Oct. 9, 2012 -- Newer drugs that fight HIV have cut AIDS death rates dramatically over the last two decades. But a new study shows that those gains have not been shared equally.
The study, published in the Archives of Internal Medicine, found that death rates have plunged over the last two decades for those who are well educated. But deaths among people with less education, which is usually an indicator of poverty, haven’t really budged.
“It really is quite chilling,” says researcher Edgar P. Simard, PhD, MPH, a senior epidemiologist with the American Cancer Society, in Atlanta.
The study looked at the education levels more than 91,000 adults aged 25 to 64 who died because of HIV between 1993 and 2007.
A new generation of medications called highly active antiretroviral therapies (HAART) first became available in 1996. Researchers were interested in how death rates had changed since the availability of the drugs.
Indeed, they found that overall death rates had dropped for all races. The biggest drops were seen among blacks, who also had the highest infection rates.
For example, among black men with a college degree, HIV deaths for every 100,000 people in the population plummeted from 117 before HAART to 15 after those medications became available. For similarly educated white men, those numbers slid from 26 to two.
But when researchers looked just at men and women with less education -- those who had gone no farther than high school, the numbers were alarming.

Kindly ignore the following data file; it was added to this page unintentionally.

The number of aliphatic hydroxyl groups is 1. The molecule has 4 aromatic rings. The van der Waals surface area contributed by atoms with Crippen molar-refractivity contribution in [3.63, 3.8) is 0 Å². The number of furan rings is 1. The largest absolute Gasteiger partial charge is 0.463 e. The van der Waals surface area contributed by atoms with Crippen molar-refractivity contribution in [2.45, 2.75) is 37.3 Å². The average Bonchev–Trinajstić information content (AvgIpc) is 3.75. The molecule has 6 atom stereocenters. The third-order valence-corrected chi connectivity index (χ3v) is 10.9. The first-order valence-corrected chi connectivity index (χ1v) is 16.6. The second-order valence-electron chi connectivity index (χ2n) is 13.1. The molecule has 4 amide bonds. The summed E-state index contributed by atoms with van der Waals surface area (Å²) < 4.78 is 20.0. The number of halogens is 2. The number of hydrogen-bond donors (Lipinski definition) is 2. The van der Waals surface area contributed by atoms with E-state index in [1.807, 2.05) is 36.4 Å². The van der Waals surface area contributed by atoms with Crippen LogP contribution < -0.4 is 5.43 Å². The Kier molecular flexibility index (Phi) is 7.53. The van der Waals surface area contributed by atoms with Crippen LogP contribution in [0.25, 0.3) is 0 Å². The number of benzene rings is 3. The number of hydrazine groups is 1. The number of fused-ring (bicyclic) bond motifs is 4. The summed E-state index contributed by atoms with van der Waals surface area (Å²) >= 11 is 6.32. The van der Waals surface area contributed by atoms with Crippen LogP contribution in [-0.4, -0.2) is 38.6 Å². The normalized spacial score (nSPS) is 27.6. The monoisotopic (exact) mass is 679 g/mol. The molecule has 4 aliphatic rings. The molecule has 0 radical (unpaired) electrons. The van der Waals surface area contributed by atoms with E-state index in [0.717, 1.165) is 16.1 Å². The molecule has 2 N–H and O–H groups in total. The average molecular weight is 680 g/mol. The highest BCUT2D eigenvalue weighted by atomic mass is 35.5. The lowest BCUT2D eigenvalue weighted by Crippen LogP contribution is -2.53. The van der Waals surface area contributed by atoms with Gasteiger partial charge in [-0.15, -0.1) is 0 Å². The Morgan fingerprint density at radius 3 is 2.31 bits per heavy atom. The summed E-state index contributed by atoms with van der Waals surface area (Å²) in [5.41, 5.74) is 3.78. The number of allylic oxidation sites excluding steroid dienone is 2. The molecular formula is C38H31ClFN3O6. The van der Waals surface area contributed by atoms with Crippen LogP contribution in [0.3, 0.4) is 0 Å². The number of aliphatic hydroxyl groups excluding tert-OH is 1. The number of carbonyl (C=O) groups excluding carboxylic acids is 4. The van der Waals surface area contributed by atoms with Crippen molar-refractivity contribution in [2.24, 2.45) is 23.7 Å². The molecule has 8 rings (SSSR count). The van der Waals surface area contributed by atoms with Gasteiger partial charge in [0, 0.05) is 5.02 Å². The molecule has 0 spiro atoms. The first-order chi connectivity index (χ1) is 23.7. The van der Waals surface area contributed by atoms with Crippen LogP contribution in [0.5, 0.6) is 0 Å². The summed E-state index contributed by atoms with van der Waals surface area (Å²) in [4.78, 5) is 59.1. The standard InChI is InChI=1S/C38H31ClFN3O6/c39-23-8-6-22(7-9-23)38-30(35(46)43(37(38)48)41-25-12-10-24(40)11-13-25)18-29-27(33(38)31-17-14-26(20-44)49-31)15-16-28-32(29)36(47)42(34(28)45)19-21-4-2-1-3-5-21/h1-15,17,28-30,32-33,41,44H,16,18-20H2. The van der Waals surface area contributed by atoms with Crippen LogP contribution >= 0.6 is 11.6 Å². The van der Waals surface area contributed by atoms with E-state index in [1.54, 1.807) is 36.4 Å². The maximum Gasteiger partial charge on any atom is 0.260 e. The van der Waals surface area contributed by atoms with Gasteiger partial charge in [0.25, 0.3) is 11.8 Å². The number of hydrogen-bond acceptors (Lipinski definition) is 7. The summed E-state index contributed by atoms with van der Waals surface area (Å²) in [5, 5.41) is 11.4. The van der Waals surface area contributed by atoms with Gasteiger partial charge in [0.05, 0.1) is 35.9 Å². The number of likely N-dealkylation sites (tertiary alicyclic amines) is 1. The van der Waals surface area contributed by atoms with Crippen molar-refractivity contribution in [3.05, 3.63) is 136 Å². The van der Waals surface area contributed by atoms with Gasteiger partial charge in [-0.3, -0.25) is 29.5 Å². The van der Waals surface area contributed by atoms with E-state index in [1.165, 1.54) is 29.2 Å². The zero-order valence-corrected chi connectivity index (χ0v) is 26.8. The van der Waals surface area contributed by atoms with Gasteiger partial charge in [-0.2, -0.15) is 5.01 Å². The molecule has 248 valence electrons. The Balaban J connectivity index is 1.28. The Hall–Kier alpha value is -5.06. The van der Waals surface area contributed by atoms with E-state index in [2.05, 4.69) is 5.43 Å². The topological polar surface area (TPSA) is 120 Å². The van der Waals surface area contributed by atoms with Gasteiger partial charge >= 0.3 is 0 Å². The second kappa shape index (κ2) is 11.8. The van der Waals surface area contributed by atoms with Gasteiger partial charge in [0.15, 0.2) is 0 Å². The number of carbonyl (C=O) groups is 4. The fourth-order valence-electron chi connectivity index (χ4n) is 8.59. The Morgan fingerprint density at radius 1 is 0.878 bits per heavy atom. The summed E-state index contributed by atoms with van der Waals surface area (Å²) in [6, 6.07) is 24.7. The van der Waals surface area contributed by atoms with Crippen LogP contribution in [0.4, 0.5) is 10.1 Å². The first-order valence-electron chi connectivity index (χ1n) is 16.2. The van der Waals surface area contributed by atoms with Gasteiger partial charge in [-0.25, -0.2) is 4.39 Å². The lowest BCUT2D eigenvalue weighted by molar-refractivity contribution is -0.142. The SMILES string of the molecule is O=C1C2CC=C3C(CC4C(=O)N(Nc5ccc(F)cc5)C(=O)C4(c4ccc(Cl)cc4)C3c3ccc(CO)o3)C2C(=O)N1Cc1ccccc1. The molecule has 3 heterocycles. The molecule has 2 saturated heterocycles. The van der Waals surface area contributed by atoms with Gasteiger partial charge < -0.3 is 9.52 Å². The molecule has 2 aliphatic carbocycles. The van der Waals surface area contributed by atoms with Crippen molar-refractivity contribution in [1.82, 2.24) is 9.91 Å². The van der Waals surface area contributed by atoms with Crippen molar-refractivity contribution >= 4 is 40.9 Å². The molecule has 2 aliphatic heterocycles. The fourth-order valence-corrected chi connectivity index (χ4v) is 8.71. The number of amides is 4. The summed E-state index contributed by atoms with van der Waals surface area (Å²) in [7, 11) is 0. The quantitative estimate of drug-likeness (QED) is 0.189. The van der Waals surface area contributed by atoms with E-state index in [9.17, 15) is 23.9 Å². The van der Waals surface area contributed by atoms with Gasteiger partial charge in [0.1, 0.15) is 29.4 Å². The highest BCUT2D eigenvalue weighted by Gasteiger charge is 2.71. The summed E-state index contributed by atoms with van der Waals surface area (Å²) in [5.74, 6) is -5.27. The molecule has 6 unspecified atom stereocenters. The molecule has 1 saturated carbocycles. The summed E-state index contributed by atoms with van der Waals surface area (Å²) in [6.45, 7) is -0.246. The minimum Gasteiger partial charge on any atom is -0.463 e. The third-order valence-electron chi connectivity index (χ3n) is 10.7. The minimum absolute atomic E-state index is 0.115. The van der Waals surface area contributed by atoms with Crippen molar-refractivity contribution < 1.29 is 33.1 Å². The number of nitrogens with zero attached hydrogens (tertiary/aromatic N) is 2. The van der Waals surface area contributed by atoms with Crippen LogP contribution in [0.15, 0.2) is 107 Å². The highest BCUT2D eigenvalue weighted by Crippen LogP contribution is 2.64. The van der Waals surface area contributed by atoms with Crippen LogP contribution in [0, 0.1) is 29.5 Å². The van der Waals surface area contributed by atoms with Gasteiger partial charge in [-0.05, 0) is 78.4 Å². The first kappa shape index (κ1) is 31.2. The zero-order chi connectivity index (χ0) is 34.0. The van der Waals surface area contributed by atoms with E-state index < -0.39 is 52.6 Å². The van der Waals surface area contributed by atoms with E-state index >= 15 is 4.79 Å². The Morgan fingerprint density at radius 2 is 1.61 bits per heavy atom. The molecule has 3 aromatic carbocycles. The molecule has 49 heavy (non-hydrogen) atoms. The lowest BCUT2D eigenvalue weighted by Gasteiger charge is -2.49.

Black women with no more than a high school diploma saw almost no change in death rates from HIV over 15 years of the study. From 1993 to 1995, about 30 black women for every 100,000 people in the general population died of AIDS. From 2005 to 2007, that number was about 27.
“This is very, very striking and probably one of the bellwether findings of the study,” says Simard.
Though the drugs have made an impact, they aren’t reaching people of all races.
For example, the study found that death rates from HIV among black men with no more than a high school education were still higher post-HAART than they were for high school-educated white men in the early 1990s, before the drugs were available.
Experts who were not involved in the study praised its methods, saying it sheds light on something about HIV treatment that often goes unnoticed.
William E. Cunningham, MD, MPH, a professor of medicine and public health at UCLA, has spent his career studying health disparities in HIV.
“I was not surprised, but I was really impressed by how stark the differences actually are,” Cunningham says.
“It is this group of people who are black or Latino, but the differences are really the biggest for blacks, who are doing relatively poorly despite the fact that we have available much better treatment right now.”